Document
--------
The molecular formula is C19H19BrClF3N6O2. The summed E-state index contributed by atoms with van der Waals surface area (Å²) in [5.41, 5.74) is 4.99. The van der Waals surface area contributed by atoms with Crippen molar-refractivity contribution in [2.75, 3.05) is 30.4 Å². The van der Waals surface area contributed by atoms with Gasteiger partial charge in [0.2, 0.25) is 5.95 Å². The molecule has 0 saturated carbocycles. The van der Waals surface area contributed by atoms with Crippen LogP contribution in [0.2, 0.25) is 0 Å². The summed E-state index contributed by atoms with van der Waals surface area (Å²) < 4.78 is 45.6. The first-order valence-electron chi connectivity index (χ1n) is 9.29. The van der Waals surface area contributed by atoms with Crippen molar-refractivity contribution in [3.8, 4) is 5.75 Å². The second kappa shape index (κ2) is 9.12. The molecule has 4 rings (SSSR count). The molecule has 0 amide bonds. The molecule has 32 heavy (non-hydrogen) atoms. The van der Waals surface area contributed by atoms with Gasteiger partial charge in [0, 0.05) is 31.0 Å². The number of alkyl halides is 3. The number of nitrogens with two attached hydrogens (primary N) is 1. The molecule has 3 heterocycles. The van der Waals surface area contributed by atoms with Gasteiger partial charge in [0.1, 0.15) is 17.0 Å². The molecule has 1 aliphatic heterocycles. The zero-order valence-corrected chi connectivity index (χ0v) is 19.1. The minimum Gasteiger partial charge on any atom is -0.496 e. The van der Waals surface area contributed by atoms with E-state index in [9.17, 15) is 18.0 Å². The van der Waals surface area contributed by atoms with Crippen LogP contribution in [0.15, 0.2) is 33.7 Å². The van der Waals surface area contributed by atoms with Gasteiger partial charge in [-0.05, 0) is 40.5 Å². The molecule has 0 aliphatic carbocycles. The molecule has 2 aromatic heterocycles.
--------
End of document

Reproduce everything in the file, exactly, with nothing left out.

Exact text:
The molecular formula is C19H19BrClF3N6O2. The summed E-state index contributed by atoms with van der Waals surface area (Å²) in [5.41, 5.74) is 4.99. The van der Waals surface area contributed by atoms with Crippen molar-refractivity contribution in [2.75, 3.05) is 30.4 Å². The van der Waals surface area contributed by atoms with Gasteiger partial charge in [0.2, 0.25) is 5.95 Å². The molecule has 0 saturated carbocycles. The van der Waals surface area contributed by atoms with Crippen LogP contribution in [0.2, 0.25) is 0 Å². The summed E-state index contributed by atoms with van der Waals surface area (Å²) < 4.78 is 45.6. The first-order valence-electron chi connectivity index (χ1n) is 9.29. The van der Waals surface area contributed by atoms with Crippen molar-refractivity contribution in [3.8, 4) is 5.75 Å². The second kappa shape index (κ2) is 9.12. The molecule has 4 rings (SSSR count). The molecule has 0 amide bonds. The molecule has 32 heavy (non-hydrogen) atoms. The van der Waals surface area contributed by atoms with Gasteiger partial charge in [0, 0.05) is 31.0 Å². The number of alkyl halides is 3. The number of nitrogens with two attached hydrogens (primary N) is 1. The molecule has 3 heterocycles. The van der Waals surface area contributed by atoms with Gasteiger partial charge in [0.1, 0.15) is 17.0 Å². The molecule has 1 aliphatic heterocycles. The zero-order valence-corrected chi connectivity index (χ0v) is 19.1. The minimum Gasteiger partial charge on any atom is -0.496 e. The van der Waals surface area contributed by atoms with E-state index in [9.17, 15) is 18.0 Å². The van der Waals surface area contributed by atoms with Crippen LogP contribution in [0.15, 0.2) is 33.7 Å². The van der Waals surface area contributed by atoms with Gasteiger partial charge in [-0.05, 0) is 40.5 Å². The molecule has 0 aliphatic carbocycles. The molecule has 2 aromatic heterocycles.